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by Lynn Anderson
The Woman Nobody Wanted
Race lines in Belfast, Kosovo, and the Middle East could scarcely be more tautly drawn than those ancient lines between Jews and Samaritans.
It all began centuries earlier, when the Assyrians carried the northern tribes of Judah into captivity. The Jews had betrayed their heritage by intermarrying with the Assyrians, thus diluting their bloodline and creating a mongrel race called the Samarirans. Their religion became contaminated too. By the time the Samaritans returned to their homeland, their views of God were greatly garbled.
By contrast, when the southern Hebrew tribes were carried off into captivity, they stubbornly resisted the Babylonian culture. They returned from Babylon to Jerusalem, proud that they had compromised neither convictions nor culture. They would remind the Samaritans of the southern superiority at the drop of a skullcap. Even when the Samaritans offered to help rebuild the Jerusalem Temple, the southern Jews vehemently rejected their assistance, and more bricks were set into the wall of prejudice and resentment between Jews and Samaritans. So the Samaritans built their own temple; but in 129 B.C. a Jewish general destroyed it, a slap to Samaritan dignity that stung for centuries. Meanwhile, Jewish bigotry only deepened. So the woman who faced Jesus that day belonged to an unwanted heritage.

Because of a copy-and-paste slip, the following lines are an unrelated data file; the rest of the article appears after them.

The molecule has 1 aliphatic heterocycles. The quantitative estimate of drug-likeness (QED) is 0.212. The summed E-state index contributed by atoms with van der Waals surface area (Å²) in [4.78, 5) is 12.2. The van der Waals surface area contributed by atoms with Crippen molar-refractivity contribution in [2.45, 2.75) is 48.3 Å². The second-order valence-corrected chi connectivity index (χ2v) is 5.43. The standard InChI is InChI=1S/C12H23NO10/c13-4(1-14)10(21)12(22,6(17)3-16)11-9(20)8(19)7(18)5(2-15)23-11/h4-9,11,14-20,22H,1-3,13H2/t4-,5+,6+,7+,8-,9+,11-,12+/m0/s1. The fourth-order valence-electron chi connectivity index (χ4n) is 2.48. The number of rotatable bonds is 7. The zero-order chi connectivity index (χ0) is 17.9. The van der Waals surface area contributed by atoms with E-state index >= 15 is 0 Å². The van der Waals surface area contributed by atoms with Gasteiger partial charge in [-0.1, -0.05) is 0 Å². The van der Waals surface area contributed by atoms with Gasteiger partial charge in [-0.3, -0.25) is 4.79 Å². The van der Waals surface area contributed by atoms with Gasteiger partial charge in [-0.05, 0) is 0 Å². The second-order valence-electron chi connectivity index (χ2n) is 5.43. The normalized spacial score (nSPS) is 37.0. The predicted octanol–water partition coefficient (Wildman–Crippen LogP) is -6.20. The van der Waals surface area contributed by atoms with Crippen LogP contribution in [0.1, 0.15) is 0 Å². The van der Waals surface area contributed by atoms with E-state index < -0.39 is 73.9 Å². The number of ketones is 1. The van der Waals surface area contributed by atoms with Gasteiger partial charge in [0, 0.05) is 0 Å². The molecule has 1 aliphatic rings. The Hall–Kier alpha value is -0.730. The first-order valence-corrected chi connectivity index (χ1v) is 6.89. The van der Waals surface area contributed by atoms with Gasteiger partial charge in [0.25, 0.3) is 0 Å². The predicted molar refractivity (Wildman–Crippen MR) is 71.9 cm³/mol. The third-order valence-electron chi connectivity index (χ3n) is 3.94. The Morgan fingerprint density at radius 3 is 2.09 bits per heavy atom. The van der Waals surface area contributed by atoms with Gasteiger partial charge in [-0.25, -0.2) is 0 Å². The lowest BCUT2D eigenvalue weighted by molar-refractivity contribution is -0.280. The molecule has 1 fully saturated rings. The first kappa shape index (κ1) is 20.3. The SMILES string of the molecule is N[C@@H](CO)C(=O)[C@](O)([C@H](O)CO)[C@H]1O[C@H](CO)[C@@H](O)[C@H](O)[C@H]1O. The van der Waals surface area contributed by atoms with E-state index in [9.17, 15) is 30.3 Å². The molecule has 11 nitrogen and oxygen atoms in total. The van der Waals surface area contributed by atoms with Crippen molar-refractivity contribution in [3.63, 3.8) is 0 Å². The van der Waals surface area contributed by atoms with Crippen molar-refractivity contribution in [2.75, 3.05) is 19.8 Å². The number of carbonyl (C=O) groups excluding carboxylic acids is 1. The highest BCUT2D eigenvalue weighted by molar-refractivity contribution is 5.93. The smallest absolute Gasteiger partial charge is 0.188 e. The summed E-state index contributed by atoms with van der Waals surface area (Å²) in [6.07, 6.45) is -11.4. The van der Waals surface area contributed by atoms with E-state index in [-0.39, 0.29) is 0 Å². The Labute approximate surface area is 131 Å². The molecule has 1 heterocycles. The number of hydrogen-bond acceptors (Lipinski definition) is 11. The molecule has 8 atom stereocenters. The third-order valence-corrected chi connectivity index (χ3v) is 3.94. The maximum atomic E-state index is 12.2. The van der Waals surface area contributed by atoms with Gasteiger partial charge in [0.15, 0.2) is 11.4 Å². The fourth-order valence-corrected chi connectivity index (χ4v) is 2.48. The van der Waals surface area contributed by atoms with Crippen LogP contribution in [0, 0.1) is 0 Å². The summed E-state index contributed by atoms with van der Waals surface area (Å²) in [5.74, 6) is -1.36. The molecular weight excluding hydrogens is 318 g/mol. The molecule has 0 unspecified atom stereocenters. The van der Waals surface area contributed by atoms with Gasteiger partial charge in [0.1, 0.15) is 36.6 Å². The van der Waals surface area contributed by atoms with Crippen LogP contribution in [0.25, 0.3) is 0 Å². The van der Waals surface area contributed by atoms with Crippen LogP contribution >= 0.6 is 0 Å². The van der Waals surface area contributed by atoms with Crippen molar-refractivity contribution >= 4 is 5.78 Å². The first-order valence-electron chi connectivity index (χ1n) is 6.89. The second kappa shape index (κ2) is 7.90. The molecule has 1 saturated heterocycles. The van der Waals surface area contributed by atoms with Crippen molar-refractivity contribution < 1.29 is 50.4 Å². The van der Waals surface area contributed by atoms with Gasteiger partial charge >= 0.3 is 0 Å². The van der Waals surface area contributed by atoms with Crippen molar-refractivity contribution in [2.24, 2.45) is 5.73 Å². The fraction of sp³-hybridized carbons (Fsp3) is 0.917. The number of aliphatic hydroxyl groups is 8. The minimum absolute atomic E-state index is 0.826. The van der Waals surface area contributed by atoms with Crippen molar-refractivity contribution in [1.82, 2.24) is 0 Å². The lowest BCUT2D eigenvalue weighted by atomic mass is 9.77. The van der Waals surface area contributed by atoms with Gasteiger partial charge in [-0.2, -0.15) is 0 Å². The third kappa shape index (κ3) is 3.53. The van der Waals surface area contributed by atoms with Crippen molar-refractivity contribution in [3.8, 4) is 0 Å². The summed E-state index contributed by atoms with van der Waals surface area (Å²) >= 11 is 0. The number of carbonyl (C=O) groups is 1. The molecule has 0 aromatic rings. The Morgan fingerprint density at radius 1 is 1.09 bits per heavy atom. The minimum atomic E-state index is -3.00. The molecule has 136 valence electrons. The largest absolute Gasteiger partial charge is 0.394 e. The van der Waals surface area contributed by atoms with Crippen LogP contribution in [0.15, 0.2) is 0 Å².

As if it wasnt enough that our water-bucket lady was from a throw-away culture and a throw-away sex, this Samaritan woman also seemed unwanted by her own people. Having gone through five husbands, she was now shacked up with a lover. Her history of rootless romances draped over her like a sandwich sign, advertising to all that she was a social leper, not welcome at the morning well with proper people. She was a reject, shoved to the edge of humanity, a target of cruel jokes and lustful men. Doubtless, she could see nothing ahead but the empty drudgery of the water buckets and wifely bed of a man who wasnt even her husband. Yet way down inside of her, she had not stopped wishing that somewhere, sometime, some way, God would touch his people that he would touch her!
Author: Lynn Anderson
Publication Date: August 7, 2002
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